If castles of sand are ordinarily creative (if childish) works of artistic expression, then these are their opposite – boring and relentless repetition of identical houses inspired by postwar suburbia and deployed on an incongruous grid.
This piece of Master Plan is (or rather: was) the first small and temporary installation of an ongoing series by Chad Wright (photography by Lynn Kloythanomsup of Architectural Black). The project is intended as a personal reflection on his own history as well as commentary on the American Dream in light of recent history, particularly the housing crisis. Much like market shocks (metaphorically) or the passage of time (literally), each incoming wave cracks and erodes the constituent buildings in a relentless yet unpredictable fashion.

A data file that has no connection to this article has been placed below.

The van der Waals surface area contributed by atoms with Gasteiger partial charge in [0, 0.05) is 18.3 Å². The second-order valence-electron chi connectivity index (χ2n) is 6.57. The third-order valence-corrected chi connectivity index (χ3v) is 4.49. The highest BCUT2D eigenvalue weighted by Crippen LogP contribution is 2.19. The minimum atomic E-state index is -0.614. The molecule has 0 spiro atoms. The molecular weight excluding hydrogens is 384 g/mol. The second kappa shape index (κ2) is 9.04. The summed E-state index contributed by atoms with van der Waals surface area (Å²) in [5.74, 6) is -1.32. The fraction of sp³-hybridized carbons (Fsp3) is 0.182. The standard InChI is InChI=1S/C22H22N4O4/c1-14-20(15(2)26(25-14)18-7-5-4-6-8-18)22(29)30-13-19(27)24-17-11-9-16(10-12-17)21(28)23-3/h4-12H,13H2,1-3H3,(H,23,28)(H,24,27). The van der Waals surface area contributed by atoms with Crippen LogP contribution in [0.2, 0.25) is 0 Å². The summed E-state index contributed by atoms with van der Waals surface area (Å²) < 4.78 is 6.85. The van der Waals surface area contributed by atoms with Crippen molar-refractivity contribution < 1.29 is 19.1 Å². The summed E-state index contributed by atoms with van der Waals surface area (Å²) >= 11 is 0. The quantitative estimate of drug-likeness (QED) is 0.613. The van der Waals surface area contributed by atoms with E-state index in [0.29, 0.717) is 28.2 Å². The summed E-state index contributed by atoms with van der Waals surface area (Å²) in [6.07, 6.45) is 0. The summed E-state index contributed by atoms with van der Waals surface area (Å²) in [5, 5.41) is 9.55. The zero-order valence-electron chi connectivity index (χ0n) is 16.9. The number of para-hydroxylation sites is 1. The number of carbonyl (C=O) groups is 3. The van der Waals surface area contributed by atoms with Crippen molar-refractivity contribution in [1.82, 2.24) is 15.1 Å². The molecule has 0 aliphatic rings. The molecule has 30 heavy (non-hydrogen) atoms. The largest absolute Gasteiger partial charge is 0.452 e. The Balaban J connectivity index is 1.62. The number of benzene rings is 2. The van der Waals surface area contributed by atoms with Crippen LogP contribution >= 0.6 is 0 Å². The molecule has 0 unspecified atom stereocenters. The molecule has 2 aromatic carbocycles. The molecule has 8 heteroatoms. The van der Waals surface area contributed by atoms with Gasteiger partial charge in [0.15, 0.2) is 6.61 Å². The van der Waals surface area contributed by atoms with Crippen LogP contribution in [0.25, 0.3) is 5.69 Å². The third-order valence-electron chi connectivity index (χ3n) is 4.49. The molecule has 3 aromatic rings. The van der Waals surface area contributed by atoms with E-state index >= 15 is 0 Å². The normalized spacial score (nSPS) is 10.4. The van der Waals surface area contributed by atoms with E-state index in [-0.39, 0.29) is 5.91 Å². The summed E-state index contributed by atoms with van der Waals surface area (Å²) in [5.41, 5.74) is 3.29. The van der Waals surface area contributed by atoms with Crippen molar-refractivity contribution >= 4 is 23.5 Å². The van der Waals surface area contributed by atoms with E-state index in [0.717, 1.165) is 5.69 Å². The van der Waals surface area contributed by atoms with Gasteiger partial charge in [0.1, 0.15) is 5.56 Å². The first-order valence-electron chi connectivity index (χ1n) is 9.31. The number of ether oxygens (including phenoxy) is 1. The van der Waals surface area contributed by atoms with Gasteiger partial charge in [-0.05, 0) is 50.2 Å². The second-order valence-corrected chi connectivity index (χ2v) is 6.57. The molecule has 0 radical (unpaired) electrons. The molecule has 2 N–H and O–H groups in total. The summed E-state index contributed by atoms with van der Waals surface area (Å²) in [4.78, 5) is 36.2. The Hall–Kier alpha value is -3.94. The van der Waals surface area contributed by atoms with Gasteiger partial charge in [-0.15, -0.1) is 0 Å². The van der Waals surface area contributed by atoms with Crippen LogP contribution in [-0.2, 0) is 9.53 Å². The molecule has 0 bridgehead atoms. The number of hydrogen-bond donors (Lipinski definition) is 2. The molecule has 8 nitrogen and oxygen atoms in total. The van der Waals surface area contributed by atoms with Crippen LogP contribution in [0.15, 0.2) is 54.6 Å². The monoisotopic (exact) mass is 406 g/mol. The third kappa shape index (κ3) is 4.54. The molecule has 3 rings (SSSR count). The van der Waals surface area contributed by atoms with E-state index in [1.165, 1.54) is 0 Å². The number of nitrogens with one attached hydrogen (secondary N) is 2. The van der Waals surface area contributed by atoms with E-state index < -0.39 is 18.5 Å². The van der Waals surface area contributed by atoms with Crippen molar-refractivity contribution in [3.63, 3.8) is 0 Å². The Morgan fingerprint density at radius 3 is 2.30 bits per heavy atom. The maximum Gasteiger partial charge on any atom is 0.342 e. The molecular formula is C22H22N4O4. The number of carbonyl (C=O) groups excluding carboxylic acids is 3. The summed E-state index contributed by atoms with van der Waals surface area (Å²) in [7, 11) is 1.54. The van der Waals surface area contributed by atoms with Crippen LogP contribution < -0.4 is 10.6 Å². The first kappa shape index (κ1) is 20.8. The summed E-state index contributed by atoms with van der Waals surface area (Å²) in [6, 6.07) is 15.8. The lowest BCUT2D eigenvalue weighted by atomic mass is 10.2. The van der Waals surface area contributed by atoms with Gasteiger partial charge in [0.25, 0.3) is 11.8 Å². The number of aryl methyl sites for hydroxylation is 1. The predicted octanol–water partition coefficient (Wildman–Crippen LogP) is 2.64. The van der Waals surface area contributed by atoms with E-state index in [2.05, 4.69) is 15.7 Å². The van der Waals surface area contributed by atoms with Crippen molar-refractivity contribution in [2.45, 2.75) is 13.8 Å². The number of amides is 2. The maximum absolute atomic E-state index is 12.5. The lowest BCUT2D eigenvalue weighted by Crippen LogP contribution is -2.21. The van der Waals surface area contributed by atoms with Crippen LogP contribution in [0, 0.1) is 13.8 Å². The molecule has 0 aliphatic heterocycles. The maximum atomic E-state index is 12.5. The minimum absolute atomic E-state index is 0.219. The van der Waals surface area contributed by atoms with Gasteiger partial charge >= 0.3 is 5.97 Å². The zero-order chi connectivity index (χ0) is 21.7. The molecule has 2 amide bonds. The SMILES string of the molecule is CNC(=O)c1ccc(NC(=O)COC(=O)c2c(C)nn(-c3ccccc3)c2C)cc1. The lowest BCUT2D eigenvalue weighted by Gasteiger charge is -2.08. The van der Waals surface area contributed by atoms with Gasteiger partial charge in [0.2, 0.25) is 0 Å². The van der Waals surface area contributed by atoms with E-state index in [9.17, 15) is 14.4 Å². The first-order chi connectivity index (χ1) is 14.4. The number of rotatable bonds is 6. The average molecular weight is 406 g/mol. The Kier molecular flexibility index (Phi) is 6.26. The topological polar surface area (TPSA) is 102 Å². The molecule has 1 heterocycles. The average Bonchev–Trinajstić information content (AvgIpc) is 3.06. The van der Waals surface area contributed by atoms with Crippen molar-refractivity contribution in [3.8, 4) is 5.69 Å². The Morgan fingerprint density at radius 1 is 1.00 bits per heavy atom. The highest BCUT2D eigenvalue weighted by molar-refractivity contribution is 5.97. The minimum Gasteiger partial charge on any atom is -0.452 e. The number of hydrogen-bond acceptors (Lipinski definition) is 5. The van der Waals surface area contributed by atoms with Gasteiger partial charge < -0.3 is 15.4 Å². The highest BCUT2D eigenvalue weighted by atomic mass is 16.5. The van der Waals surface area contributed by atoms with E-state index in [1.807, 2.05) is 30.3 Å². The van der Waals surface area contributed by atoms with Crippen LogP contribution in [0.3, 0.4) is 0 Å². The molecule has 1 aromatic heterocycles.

About the artist and how his history is intertwined with this work: “I was raised in Orange County—a sprawling suburb of Southern California built by disciples of Levittown. We lived in a tract house, a symbol of the American Dream, just like our neighbors. Dad, a realtor, and mom, a preschool teacher, met while working at JCPenneys in 1970. We spent our summers in Breezy Point, New York, at the yellow beach bungalow that my grandma Stella bought with war bonds, unknown to grandpa who was stationed in Iwo Jima soon after they eloped. As children, my big brother Christopher and I would build cities in the sand, beneath the bungalow’s slatted porch floorboards. Phase One [of Master Plan] focuses on the mass-produced tract house, re-examining it as symbol for the model American Dream.